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Although the Spring Statement is typically an update on the outlook for the UK economy rather than a full-blown Budget, the Chancellor’s speech will be pertinent for the small business community for several reasons.

Amid the backdrop of the rising inflation and the crisis in Ukraine, Sunak is likely to address the rising cost of energy and fuel costs that have hit small firms hard in recent months.

The Office for Budget Responsibility (OBR) will publish its economic and fiscal forecast ahead of the Spring Statement 2022. The forecast will outline the picture for spending, GDP, national debt, unemployment and wages. All of which should help to inform the Chancellor’s immediate plans to deal with the escalating costs incurred by employers and employees alike.

What options are open to the Chancellor in the Spring Statement 2022?

The Chancellor has already committed to providing £350 to many homes across the UK, with a £200 rebate planned for the autumn and a £150 council tax rebate in April for eligible households. However, it’s possible that he could go further still with the price of wholesale gas and oil escalating by the day, hitting small business owners just as hard.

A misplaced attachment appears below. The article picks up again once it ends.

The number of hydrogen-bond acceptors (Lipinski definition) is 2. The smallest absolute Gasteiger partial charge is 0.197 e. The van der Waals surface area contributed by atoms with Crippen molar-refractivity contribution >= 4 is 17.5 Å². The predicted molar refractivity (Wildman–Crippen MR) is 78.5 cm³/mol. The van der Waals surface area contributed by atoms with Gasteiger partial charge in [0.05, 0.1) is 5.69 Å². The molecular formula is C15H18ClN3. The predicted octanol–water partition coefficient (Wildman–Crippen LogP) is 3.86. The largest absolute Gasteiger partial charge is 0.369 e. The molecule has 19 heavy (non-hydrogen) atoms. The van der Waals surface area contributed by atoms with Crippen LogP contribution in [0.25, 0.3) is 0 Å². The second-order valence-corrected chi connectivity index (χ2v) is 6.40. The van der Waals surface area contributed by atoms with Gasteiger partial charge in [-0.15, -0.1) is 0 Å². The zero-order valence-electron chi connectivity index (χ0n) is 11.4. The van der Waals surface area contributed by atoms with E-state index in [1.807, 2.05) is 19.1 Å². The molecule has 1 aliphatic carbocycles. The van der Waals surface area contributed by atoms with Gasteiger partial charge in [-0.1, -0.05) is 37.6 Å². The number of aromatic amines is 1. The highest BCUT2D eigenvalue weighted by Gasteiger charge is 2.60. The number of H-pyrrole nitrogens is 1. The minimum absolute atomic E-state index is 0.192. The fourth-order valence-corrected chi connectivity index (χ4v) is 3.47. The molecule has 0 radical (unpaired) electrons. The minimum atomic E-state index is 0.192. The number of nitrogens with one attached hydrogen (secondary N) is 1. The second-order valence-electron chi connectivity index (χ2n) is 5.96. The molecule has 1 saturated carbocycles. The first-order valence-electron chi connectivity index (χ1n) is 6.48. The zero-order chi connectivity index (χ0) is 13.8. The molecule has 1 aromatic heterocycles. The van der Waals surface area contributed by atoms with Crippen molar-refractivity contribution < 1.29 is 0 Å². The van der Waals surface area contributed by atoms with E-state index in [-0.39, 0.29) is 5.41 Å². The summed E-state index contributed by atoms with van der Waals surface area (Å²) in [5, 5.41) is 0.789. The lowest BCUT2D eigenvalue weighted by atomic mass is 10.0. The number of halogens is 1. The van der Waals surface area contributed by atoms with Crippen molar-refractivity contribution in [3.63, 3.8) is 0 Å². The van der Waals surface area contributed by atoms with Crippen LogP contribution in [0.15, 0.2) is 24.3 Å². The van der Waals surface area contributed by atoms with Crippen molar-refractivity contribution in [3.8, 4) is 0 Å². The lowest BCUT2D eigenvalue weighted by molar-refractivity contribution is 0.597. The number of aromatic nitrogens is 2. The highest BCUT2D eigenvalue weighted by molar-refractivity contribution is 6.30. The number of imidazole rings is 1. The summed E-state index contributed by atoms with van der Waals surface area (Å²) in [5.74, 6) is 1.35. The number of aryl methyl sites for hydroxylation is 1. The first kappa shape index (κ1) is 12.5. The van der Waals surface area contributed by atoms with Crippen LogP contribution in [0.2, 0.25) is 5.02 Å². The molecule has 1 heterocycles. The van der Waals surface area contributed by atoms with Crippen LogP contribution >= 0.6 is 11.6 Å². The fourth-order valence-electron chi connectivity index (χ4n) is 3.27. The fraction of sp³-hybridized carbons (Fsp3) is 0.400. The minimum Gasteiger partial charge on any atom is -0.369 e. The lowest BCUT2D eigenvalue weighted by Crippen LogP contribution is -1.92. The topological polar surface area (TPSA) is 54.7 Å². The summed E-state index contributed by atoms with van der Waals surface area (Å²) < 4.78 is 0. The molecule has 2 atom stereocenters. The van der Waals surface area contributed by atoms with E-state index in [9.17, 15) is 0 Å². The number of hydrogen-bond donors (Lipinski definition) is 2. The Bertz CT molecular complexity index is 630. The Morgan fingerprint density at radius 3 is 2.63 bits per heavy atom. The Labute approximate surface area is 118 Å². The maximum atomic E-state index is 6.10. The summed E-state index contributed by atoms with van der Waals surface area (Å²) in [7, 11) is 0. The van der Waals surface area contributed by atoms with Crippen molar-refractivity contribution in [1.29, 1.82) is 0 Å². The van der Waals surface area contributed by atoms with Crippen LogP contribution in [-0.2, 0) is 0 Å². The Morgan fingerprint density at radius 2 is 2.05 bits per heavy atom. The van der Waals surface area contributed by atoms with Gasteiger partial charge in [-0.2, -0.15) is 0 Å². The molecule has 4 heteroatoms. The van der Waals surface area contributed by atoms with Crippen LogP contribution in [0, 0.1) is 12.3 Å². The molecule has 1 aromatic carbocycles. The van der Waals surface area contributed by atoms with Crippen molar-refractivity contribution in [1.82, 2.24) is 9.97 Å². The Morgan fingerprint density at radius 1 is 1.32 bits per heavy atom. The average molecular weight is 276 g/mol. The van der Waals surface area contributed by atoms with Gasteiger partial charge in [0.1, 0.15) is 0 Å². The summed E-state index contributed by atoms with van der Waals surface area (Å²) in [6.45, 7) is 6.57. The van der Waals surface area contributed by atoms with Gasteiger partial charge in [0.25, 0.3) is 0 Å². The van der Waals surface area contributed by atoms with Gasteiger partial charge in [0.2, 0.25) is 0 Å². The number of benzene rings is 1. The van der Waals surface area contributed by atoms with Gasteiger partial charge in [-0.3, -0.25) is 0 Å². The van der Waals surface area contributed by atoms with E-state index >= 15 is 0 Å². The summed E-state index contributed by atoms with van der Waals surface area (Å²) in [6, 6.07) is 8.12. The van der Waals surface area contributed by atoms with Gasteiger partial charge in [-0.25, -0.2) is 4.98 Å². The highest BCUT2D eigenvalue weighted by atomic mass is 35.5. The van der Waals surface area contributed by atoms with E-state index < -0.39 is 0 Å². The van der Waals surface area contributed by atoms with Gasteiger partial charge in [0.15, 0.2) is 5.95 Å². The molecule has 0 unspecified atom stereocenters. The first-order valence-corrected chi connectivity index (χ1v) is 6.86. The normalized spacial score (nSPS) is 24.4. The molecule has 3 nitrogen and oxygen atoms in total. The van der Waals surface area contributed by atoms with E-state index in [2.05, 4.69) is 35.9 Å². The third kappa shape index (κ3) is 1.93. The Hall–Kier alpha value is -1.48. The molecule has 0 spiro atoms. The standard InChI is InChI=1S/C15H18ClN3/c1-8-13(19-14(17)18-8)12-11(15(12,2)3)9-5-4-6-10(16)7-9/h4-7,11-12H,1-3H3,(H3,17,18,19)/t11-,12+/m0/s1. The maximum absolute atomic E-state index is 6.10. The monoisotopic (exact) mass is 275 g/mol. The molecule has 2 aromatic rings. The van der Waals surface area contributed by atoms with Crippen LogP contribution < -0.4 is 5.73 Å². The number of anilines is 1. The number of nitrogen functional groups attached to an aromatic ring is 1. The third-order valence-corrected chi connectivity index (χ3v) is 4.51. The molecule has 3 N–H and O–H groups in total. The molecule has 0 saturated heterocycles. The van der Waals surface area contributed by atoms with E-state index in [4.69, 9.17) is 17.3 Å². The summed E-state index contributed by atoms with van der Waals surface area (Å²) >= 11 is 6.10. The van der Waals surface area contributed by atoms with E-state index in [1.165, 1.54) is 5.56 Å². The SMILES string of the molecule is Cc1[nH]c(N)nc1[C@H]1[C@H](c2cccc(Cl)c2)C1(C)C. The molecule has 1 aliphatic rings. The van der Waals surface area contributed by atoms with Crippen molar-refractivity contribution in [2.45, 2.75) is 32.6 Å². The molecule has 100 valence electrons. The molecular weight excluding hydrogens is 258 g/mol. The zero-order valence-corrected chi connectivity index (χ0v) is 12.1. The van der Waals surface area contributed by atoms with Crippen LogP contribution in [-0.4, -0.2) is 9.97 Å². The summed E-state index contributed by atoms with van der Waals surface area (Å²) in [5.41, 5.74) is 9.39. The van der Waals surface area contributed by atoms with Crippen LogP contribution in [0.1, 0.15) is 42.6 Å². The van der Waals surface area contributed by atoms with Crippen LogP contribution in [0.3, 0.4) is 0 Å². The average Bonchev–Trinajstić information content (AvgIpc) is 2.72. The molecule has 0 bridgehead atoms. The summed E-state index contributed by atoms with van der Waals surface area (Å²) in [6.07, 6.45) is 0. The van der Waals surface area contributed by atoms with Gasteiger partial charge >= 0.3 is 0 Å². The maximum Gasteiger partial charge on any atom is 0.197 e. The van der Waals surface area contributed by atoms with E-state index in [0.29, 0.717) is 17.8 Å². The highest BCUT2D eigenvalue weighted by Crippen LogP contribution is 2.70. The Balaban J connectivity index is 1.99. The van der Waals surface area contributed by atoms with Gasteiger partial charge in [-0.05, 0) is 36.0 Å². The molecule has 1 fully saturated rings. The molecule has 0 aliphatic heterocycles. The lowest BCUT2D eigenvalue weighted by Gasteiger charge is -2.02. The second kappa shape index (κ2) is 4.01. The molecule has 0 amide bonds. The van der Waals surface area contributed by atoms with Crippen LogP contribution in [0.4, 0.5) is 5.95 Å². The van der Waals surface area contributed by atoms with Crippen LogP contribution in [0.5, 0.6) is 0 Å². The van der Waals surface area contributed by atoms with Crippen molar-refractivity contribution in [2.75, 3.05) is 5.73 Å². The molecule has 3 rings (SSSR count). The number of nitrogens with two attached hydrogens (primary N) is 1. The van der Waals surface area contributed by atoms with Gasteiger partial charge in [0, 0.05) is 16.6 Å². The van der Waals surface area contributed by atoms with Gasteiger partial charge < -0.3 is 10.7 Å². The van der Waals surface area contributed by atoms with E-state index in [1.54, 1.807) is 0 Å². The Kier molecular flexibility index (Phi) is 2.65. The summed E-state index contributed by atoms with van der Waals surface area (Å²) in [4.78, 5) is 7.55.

A windfall tax on energy companies and the suspension of green and social levies have been mooted and could be on the agenda.

In terms of taxation, Mr Sunak may look to introduce a windfall tax on energy companies and the suspension of green and social levies have been mooted and could be on the agenda.

A rise in National Insurance Contributions (NICs) is currently due to start in April. NICs on earnings between £9,568 and £50,268 will rise by 1.25 percentage points, with an employee’s typical rate rising to 13.25%. In addition, rates on earnings beyond £50,268 will rise from 2% to 3.25%.

NIC rates for employers and the self-employed are also set to rise too, contributing to the continued squeeze on prices.

The rise in NICs is ring-fenced for investment in health and social care post-pandemic. Although some have called for this rise to be postponed, the Chancellor may be loathed to starve the NHS of essential funding.

Increased dividend tax rates will also apply from April 2022 as follows:

  • 8.75% for basic rate taxpayers (previously 7.5%)
  • 33.75% for higher rate taxpayers (previously 32.5%)
  • 39.35 % for additional rate taxpayers (previously 38.1%)

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Don’t forget, you can also keep tabs on our Twitter feed @TaxAssistUK, where we’ll tweet real-time updates on the Chancellor’s economic update from the House of Commons.

Date published 9 Mar 2022 | Last updated 28 Nov 2023

Fraser McKay, MCIPR (Accredited)

Fraser is a highly experienced journalist and Accredited PR Professional and joined TaxAssist in 2016. He writes articles covering a wide range of topics relating to small businesses and accounting. In addition, Fraser provides communications training to the network, as well as looking after TaxAssist Accountants' national and local social media channels.

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